Among the objects and behaviors the observer will likely focus on are symbolic items and symbolic gestures, as well as rituals performed. Symbols represent particular meanings and evoke strong feelings or emotions for members of the group. The same symbol can have a different meaning in another culture, so the ethnographer makes careful note of how and when it is used. Clifford Geertz has written much about the importance of studying the symbols and gestures of a society in order to make sense of what its members believe. He suggests that the researcher needs to refer back and forth between larger cultural practices and symbolic actions by individual members of the society to gain a better understanding of how members conceive of themselves and their world. Rituals are modes of behavior that are repeated patterns and represent something significant in the society’s religion, politics, or daily life.
The relationships of systems and structures are other facets of the culture that the ethnographer attempts to understand. Some ethnographers will focus on the structures themselves, while others will look at the individuals and note how they respond and adapt. Gestures, motions—nodding the head, for example—and other forms of communication provide important pointers to the thought system of the society. Fieldwork and observation, then, are the hallmarks of the ethnographic method.
The ethnographer begins by observing, striving to gain the view of the insider in order to understand the reality of a particular culture. As noted earlier, this is known as the emic perspective. The emic, or insider’s, approach requires the ethnographer to take into account his own biases and cultural background in order to avoid ethnocentrism, a belief that one’s own culture is the best. The native point of view may be very different from the ethnographer’s worldview and cannot be understood in terms of the ethnographer’s background. This can be true even of studies done in one’s own society.
Once fieldwork is completed, the ethnographer organizes notes, surveys, interviews, and other data collected into a written report—the ethnography. The writing process may reveal insights and lead to a better understanding of the culture or group than the ethnographer was able to grasp in the field. In the ethnography the researcher may make certain predictions based on, but beyond, her own observations. If independent observers agree upon what is likely to occur in given circumstances, such predictions fall into the category of etic (outsider) statements.
The most important task for the ethnographer is to describe what has been observed, considering both individual elements and the function of those elements or structures within the culture. Without good description or ethnography, comparisons cannot be made by others, nor is anyone else privileged to learn about such cultures. Writing it all down thus becomes essential.
The writing, however, has come under considerable scrutiny since the third quarter of the 20th century, and much has been written about it. Early ethnographers distanced their own voices from the cultures they described and observed certain stylistic conventions. In the 1960s, however, stylistic changes appeared, altering the balance between subjectivity and objectivity. Following these, the rise of feminism caused cultural anthropologists to reevaluate viewpoints and recognize that previous ethnographies were generally biased toward forwarding the males of the society. This not only caused subtle changes in the approach to the writing but also provided new grounds for fieldwork—gender studies.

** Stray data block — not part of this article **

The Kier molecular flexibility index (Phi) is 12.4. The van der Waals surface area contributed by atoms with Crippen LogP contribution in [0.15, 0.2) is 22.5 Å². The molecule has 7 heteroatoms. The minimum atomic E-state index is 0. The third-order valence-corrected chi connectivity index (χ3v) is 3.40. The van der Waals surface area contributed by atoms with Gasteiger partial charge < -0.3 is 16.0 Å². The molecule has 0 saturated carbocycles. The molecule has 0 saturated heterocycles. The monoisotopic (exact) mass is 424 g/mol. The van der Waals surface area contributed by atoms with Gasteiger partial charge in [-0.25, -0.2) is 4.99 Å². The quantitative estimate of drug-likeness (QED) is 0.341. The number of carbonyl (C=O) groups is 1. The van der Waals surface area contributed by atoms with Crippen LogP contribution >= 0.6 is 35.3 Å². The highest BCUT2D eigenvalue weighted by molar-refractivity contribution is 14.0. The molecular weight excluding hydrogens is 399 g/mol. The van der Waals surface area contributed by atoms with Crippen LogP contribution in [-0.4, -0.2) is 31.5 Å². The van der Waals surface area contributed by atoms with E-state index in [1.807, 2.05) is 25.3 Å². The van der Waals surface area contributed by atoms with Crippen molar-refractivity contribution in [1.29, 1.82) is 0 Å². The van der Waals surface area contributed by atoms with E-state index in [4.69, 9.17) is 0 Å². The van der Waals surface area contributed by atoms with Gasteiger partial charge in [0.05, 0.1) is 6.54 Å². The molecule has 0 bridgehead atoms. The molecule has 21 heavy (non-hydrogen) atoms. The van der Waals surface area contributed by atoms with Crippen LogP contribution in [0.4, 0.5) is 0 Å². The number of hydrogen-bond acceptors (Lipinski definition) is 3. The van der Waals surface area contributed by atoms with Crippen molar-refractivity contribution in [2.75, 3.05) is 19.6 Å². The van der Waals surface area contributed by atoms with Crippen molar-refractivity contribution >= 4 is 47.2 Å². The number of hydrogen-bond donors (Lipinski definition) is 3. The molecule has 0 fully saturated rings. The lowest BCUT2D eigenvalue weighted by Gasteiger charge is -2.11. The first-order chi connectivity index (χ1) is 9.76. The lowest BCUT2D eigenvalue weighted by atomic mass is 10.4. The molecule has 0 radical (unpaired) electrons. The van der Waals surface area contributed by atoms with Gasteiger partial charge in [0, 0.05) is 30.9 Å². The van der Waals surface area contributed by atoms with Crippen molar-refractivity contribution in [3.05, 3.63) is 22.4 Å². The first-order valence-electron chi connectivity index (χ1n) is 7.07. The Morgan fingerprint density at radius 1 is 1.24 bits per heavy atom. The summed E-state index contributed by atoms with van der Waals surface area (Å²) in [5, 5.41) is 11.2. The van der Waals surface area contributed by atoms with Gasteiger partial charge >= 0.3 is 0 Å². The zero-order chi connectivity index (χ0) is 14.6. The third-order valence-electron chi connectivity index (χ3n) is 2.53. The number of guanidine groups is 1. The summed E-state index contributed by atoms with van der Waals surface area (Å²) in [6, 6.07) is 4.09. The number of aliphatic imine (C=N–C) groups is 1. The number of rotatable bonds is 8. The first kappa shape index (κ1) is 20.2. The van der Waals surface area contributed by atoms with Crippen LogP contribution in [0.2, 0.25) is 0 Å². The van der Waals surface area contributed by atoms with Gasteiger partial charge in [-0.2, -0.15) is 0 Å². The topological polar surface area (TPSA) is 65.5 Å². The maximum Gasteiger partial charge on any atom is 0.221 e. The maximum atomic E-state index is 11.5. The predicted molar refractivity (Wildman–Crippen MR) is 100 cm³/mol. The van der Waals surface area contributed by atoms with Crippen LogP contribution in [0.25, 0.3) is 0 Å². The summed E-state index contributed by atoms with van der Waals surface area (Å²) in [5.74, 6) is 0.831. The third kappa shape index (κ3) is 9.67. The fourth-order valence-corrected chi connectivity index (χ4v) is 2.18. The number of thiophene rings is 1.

In practice, perhaps the first decision made by the ethnographer is to what audience the description will be directed. The choice at once determines a style and a point of view. A second choice is how much detail to provide. The goal is to convince others that the ethnographer has truly come to understand the culture under study. Too much detail can cause readers to become bored and lose interest or even to lose the basic sense of what the author means to convey. Too little description may lack the power to convince others that this ethnography is authoritative. Outside criticisms of the lack of a scientific approach in anthropological studies have convinced many that a very granular description and inclusion of other data is necessary. As a result, modern ethnographies seek a balance between description and data-driven reporting.
Ethnography is the writer’s interpretation of the field experience, a summation that takes place long after the actual event. Specific theories applied to field research, along with point of view and the expectations carried into the study, will influence what the ethnographer sees and hears. Original conversations explaining activities and meanings within the culture will be condensed, no longer the direct words of individual group members but rather a re-presentation offering a general explanation. Out of respect for the people and values of the culture, an anthropologist may withhold some information, thereby coloring the interpretations others apply to the reading. The ethnographer must then decide whether omitting sensitive material will give the reader too incomplete a picture. Ethnographers also must adapt the style to the expected audience, considering their backgrounds and expectations as well.